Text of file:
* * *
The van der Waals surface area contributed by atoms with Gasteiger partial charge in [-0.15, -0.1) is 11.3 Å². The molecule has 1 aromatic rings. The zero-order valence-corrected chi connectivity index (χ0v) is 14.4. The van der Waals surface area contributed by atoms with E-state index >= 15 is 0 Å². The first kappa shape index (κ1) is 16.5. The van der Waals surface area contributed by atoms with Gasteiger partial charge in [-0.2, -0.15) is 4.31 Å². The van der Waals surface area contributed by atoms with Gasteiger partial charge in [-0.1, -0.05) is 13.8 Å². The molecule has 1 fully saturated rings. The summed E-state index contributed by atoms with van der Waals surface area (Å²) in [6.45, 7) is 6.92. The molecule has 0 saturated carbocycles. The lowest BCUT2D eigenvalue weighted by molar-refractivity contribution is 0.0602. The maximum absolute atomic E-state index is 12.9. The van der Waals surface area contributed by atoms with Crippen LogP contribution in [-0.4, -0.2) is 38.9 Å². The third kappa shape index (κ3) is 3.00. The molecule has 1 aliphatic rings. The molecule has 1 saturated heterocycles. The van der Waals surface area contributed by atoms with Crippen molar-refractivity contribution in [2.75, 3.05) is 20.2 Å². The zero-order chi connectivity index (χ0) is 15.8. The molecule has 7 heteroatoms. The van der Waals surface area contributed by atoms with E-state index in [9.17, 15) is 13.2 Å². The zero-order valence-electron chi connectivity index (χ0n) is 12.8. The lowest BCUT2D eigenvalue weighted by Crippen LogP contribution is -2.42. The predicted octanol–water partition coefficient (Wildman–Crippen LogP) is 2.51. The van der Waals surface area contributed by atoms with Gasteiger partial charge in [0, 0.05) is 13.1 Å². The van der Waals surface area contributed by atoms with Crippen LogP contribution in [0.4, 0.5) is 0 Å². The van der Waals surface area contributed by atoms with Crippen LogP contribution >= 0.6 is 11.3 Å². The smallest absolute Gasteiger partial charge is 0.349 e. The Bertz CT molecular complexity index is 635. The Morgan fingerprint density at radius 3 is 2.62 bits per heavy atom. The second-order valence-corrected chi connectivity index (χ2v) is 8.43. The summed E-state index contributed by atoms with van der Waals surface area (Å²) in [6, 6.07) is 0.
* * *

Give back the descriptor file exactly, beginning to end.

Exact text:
The van der Waals surface area contributed by atoms with Gasteiger partial charge in [-0.15, -0.1) is 11.3 Å². The molecule has 1 aromatic rings. The zero-order valence-corrected chi connectivity index (χ0v) is 14.4. The van der Waals surface area contributed by atoms with E-state index >= 15 is 0 Å². The first kappa shape index (κ1) is 16.5. The van der Waals surface area contributed by atoms with Gasteiger partial charge in [-0.2, -0.15) is 4.31 Å². The van der Waals surface area contributed by atoms with Gasteiger partial charge in [-0.1, -0.05) is 13.8 Å². The molecule has 1 fully saturated rings. The summed E-state index contributed by atoms with van der Waals surface area (Å²) in [6.45, 7) is 6.92. The molecule has 0 saturated carbocycles. The lowest BCUT2D eigenvalue weighted by molar-refractivity contribution is 0.0602. The maximum absolute atomic E-state index is 12.9. The van der Waals surface area contributed by atoms with Crippen LogP contribution in [-0.4, -0.2) is 38.9 Å². The third kappa shape index (κ3) is 3.00. The molecule has 1 aliphatic rings. The molecule has 1 saturated heterocycles. The van der Waals surface area contributed by atoms with Crippen molar-refractivity contribution in [2.75, 3.05) is 20.2 Å². The zero-order chi connectivity index (χ0) is 15.8. The molecule has 7 heteroatoms. The van der Waals surface area contributed by atoms with E-state index in [9.17, 15) is 13.2 Å². The zero-order valence-electron chi connectivity index (χ0n) is 12.8. The lowest BCUT2D eigenvalue weighted by Crippen LogP contribution is -2.42. The predicted octanol–water partition coefficient (Wildman–Crippen LogP) is 2.51. The van der Waals surface area contributed by atoms with Gasteiger partial charge in [0, 0.05) is 13.1 Å². The van der Waals surface area contributed by atoms with Crippen LogP contribution in [0.4, 0.5) is 0 Å². The van der Waals surface area contributed by atoms with Crippen LogP contribution >= 0.6 is 11.3 Å². The smallest absolute Gasteiger partial charge is 0.349 e. The Bertz CT molecular complexity index is 635. The Morgan fingerprint density at radius 3 is 2.62 bits per heavy atom. The second-order valence-corrected chi connectivity index (χ2v) is 8.43. The summed E-state index contributed by atoms with van der Waals surface area (Å²) in [6, 6.07) is 0.